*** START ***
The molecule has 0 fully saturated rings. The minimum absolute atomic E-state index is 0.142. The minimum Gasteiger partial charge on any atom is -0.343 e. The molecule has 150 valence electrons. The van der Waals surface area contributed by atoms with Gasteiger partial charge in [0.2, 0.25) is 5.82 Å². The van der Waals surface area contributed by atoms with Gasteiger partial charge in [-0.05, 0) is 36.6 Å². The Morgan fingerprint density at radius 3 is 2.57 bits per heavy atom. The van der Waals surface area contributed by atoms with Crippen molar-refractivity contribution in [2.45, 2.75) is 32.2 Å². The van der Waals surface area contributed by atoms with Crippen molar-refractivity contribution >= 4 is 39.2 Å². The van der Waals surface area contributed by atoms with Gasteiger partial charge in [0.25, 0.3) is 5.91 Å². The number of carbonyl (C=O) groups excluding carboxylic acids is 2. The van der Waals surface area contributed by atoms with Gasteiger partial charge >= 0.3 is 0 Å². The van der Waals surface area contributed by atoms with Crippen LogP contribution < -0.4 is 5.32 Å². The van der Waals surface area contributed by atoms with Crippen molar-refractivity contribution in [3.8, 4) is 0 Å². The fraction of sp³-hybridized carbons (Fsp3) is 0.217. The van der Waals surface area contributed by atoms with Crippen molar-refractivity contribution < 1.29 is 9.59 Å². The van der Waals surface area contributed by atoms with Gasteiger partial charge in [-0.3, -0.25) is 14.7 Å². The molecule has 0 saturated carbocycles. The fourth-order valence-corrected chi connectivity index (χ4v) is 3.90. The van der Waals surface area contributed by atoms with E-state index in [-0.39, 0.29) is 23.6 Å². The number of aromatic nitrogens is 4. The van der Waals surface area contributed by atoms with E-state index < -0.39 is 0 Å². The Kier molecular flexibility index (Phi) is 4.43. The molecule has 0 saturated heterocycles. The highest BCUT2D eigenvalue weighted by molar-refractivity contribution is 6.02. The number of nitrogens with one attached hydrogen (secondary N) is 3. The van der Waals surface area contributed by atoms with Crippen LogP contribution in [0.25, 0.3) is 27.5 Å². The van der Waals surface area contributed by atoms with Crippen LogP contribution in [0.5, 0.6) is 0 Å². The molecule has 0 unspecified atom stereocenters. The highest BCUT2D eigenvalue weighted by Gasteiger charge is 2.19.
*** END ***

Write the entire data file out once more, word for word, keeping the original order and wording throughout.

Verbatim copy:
The molecule has 0 fully saturated rings. The minimum absolute atomic E-state index is 0.142. The minimum Gasteiger partial charge on any atom is -0.343 e. The molecule has 150 valence electrons. The van der Waals surface area contributed by atoms with Gasteiger partial charge in [0.2, 0.25) is 5.82 Å². The van der Waals surface area contributed by atoms with Gasteiger partial charge in [-0.05, 0) is 36.6 Å². The Morgan fingerprint density at radius 3 is 2.57 bits per heavy atom. The van der Waals surface area contributed by atoms with Crippen molar-refractivity contribution in [2.45, 2.75) is 32.2 Å². The van der Waals surface area contributed by atoms with Crippen molar-refractivity contribution >= 4 is 39.2 Å². The van der Waals surface area contributed by atoms with Gasteiger partial charge in [0.25, 0.3) is 5.91 Å². The number of carbonyl (C=O) groups excluding carboxylic acids is 2. The van der Waals surface area contributed by atoms with Gasteiger partial charge >= 0.3 is 0 Å². The van der Waals surface area contributed by atoms with Crippen LogP contribution < -0.4 is 5.32 Å². The van der Waals surface area contributed by atoms with Crippen molar-refractivity contribution in [3.8, 4) is 0 Å². The fraction of sp³-hybridized carbons (Fsp3) is 0.217. The van der Waals surface area contributed by atoms with Crippen molar-refractivity contribution < 1.29 is 9.59 Å². The van der Waals surface area contributed by atoms with Gasteiger partial charge in [-0.3, -0.25) is 14.7 Å². The molecule has 0 saturated carbocycles. The fourth-order valence-corrected chi connectivity index (χ4v) is 3.90. The van der Waals surface area contributed by atoms with E-state index in [-0.39, 0.29) is 23.6 Å². The number of aromatic nitrogens is 4. The van der Waals surface area contributed by atoms with E-state index < -0.39 is 0 Å². The Kier molecular flexibility index (Phi) is 4.43. The molecule has 0 saturated heterocycles. The highest BCUT2D eigenvalue weighted by molar-refractivity contribution is 6.02. The number of nitrogens with one attached hydrogen (secondary N) is 3. The van der Waals surface area contributed by atoms with Crippen LogP contribution in [0.25, 0.3) is 27.5 Å². The van der Waals surface area contributed by atoms with Crippen LogP contribution in [0.5, 0.6) is 0 Å². The molecule has 0 unspecified atom stereocenters. The highest BCUT2D eigenvalue weighted by Gasteiger charge is 2.19.